Enjoy free foot spas or amazing views of the cityscape and save money while you’re at it.

With soaring housing costs and relatively high-priced consumer goods, it is no wonder that Tokyo is one of the most expensive cities in the world.

But having fun in this sprawling metropolis need not always involve huge amounts of cash if you know where to look. In fact, tourists can have a ball of a time at these 12 places without paying a single yen.

We have provided the nearest train stations to these attractions for convenience sake, and unless stated otherwise, the activities described below are available free of charge. But to avoid disappointment, remember to check out their respective official websites for details before departing.

1. Suntory Musashino Brewery
(Bubaigawara Station, Fuchuhommachi Station)

Although prior reservation of the free tour is required, visitors get to learn about the intricate steps of beer making in this city brewery. You can sample and smell hops, peek into the bottling process, and best of all, partake in a session of beer tasting free of charge.

2. Coca-Cola East Japan Tama factory
(Kiyose Station, Higashi Kurume Station)

If you have children in tow, then a better option would be this Coca-Cola factory. Aside from being able to see how everyone’s favorite fizzy beverage is bottled, you can see various other products like coffee or tea cans being made. Here you can sample some Coca-Cola for free, too, and in glass bottles no less!

3. Kamiyacho Open Terrace in Komyoji
(Kamiyacho Station)

Open from spring to autumn, visitors to this airy temple terrace can enjoy free tea, coffee and sweets while listening to the preaching of Buddhist monks.

4. Kimchi Museum
(Yotsuya Sanchome Station)

Many people love kimchi, Korea’s signature preserved vegetable dish, but not many know its deep history or how to actually make it. Learn all of this and more at the Kimchi Museum.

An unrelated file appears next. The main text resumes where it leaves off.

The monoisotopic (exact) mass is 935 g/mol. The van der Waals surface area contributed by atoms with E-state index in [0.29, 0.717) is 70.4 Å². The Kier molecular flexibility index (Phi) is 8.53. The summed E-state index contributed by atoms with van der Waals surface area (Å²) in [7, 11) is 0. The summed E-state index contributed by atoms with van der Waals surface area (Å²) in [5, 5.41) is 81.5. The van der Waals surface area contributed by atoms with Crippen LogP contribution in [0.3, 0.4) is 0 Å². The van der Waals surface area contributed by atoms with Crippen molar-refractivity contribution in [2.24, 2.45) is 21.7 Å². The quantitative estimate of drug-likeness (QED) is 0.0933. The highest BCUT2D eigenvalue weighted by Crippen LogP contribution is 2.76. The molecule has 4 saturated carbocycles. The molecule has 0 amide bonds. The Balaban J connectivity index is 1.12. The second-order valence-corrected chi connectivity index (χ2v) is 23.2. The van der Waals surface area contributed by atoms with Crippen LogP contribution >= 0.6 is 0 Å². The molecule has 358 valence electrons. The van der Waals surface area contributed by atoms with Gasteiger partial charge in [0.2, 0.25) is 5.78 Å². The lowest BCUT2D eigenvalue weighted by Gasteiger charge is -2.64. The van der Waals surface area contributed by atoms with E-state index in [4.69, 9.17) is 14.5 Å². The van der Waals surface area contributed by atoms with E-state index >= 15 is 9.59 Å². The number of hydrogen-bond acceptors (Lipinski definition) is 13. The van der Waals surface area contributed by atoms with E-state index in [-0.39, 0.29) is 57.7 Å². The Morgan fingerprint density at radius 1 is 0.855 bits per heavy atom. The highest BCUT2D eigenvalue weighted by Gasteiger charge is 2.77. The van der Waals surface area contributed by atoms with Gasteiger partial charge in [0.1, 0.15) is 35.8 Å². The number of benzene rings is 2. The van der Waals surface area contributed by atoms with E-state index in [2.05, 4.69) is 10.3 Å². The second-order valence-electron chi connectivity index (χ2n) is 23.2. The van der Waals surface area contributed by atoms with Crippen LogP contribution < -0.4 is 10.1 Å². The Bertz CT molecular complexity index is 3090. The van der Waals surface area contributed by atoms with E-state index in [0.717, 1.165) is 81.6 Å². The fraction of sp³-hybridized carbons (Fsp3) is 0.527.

5. Japanese Traditional Boat Ride
(Toyocho Station, Sumiyoshi Station)

Experience how ancient Japanese people traveled along rivers on traditional boats in Yokojukken Gawa Shinsui Park. A total of seven boats are available, each making a 20-minute round trip down a river for a tranquil ride like no other.

6. Shimizuike Park
(Gakugei Daigaku Station, Musashi Koyama Station)

Very few parks in the city allow fishing, but if catching Japanese carp is your idea of fun, then look no further than this popular spot.

7. Asukayama Koen Monorail
(Oji Station)

This free monorail will take visitors from the entrance of Asukayama park to the top of the hill in two minutes, and though the ride may be rather short, the wheelchair-accessible cabin is outfitted with heating and air conditioning for a comfortable ride.

8. Komorebi no Ashiyu
(Higashiyamatoshi Station, Tamagawa Josui Station)

After a long day’s walk, this little foot spa is the perfect place to rest tired feet. Underground piping draws up mineral water, which has been warmed up with excess heat from an incinerator. Once you have revitalized yourself, a walk on the nearby pebble pathway will do wonders.

9. Tokyo Metropolitan Government Building Observation Room
(Tochomae Station)

Enjoy the spectacular panoramic view of Tokyo city afforded by this observation room located 202 meters (662 feet) high. If the weather is clear, which is often the case in winter, you can even see the iconic Mt. Fuji from here.

10. Imperial Palace
(Otemachi Station, Nijubashimae Station)

Take free one-hour guided tours of the Imperial grounds starting from Kikyomon Gate and to various history-steeped locations within. Held in both English and Japanese, prior registration for the tours are a must.

11. Jidayubori Park Conserved Traditional Houses
(Seijogakuen Mae Station)

Authentic traditional houses preserved through the ages, these relics of the past offer a peek into the lives of those in the Edo Period. Many primitive tools and items are also showcased here, whisking people back into an ancient Japan seldom seen.

12. Meiji University Museum
(Ochanomizu Station, Jimbocho Station)

Amassing huge collections of historical artifacts, one would have thought that access to this treasure trove would require a fee at least. But for the grand entrance fee of zero yen, its impressiveness is such that it has been featured on television programs multiple times.

Tokyo may be an expensive place to live and explore, but perhaps it is due to its immense size that we can find little pockets of secrets to enjoy for free. But if you long to explore the rest of Japan without breaking the bank, we too have an exhaustive list for you to peruse.

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